After Mary and John Rindone started giving Catholic marriage talks several years ago, they found themselves getting into more arguments, not fewer.
One of their daughters confidently offered this explanation: “God wants you to be real up there.”
If a recent interview with this New Berlin couple is any indication, the Rindones have no trouble sharing their real day-to-day challenges and solutions as well as the central role their faith plays in their marriage.
“It makes people feel not alone – what they go through is ‘normal,’” Mary said. “We’re not speakers because we have it all together.”
The Rindones, both 50, recently shared their “Marriage Myth Busters” as part of the archdiocesan-sponsored Destination Marriage series that continues this spring. The parents of five daughters and two sons ages 25 to 12, the Holy Apostles parishioners will celebrate their 27th wedding anniversary in June.
What myths do they take on?
“Wives, be submissive to your husbands.” This well-known verse from St. Paul’s letters to the Colossians (3:18) and Ephesians (5:22) causes many a nudge from husband to wife in the pew when it comes up in Sunday readings, John said. Husbands instead should focus on loving their wives as Christ loves the church. If men can be Christ-like in that respect – serving their wives and families – wives will respond in a positive fashion.
“Love is a feeling.” This cultural myth is out of whack with reality, John said. Noting that marriage vows that require love cannot survive on a feeling of love. “Love doesn’t change. Love is a decision. Your marriage becomes trying to live that every single day.” One way to demonstrative this is through good deeds, he said.
“It’s all about the money.” Men and women who leave their spouse name money and spending issues as their top source of disagreement, John said. But the disagreement isn’t so much about money as it is about an inability to see a spouse’s perspective on the purpose and proper use of money.
“We still struggle with it all the time,” John said. For example, he said, he is more “miserly” and inclined to save a dollar whenever possible, while Mary wants to use money wisely to build up their family and sometimes that means, for example, paying to attend a special event together.
“We’re not ready for kids.” So many people feel they are ready for marriage, but balk at the idea of children.
“Just because we don’t know how this can be doesn’t mean God hasn’t already figured this out,” Mary said. The couple encourages other couples to be open to God’s will. “Marriage is life giving.”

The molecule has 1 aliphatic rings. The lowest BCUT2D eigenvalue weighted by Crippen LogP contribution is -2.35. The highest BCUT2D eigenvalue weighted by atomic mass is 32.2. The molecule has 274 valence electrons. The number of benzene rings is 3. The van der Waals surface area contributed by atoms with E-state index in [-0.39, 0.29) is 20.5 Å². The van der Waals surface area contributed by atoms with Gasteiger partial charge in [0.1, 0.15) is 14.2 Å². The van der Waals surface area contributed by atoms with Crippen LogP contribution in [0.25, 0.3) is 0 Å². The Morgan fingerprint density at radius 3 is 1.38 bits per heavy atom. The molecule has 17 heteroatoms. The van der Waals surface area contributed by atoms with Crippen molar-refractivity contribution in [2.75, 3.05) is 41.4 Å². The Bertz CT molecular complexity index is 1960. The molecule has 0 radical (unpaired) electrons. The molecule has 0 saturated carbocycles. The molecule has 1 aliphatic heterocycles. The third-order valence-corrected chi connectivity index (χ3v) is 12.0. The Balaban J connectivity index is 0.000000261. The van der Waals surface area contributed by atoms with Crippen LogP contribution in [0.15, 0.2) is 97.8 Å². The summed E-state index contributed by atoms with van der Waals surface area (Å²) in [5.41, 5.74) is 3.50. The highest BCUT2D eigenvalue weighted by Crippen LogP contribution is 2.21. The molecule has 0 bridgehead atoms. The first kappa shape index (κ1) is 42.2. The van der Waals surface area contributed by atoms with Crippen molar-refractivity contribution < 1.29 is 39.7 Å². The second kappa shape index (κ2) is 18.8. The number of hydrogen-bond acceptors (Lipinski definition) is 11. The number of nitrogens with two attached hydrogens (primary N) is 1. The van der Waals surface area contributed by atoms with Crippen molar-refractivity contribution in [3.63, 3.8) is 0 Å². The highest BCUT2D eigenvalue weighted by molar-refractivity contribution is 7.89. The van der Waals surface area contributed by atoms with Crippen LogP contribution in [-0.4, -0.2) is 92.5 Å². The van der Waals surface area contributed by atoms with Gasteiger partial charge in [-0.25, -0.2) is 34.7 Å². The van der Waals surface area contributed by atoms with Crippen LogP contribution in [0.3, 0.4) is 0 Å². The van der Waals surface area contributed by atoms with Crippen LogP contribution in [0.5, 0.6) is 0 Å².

“Fighting is bad.” Like many couples they talk to, Mary and John have found they have some opposite tendencies that attracted them to one other. Disagreements are inevitable. Mary’s practice is to step away from disagreements with John and talk to God. She finds that she first complains to God, but then she is ready to work toward mutual agreement.
It’s important to keep it among you, God and your spouse and not go to friends or family, she said. Working out differences can build unity and strengthen a marriage. It’s important to make every effort to understand your spouse’s position even if you don’t agree with it.
“That’s such a desire of the human heart, to be understood,” Mary said. “Marriage is oneness, to come together.”
“I can have a faith life of my own.” According to the Rindones, every couple’s faith life needs to be grounded in a mutual, covenant relationship with God that will make their marriage stronger and build unity. The sacrament of marriage is given to couples to draw them closer to one another, and it comes with grace, John said. It would be a shame to isolate their faith lives from one another when that grace can unify both with God.
The Rindones cite a key influence in their marriage: The teachings of St. Josemaría Escrivá, the founder of Opus Dei. The mission of Opus Dei, a worldwide Catholic organization, is to spread the message that the circumstances of everyday life are occasions for growing closer to God, for serving others, and for improving society.
“God kind of found us early on,” Mary recalled. “That formed some very good understanding of what is meant by our marriage vows.”
Mary, who grew up at St. Margaret Mary Parish, Milwaukee, is the daughter of the late Sandi and late long-time Deacon Peter LoCoco. John grew up in Omaha, and initially met Mary when she came home from the University of Dallas with his sister to spend Easter and spring break week with their family. Mary had a boyfriend at that time, so she and John were out of touch for several years until he sent Mary a graduation card before he came to Texas for his sister’s graduation.
The couple moved from Texas to Nebraska before moving to New Berlin in 2000. John is a marketing research director with SC Johnson in Racine, but both he and Mary have teaching backgrounds that has served them well in giving talks to married and engaged couples.
Doing talks on marriage – as well as speaking to engaged couples as they have for the past six years – has been “a real gift in our lives,” Mary said.
“We love it. We get a lot out of it ourselves,” Mary said. “It keeps us going over things for ourselves. You are around other couples really trying hard.”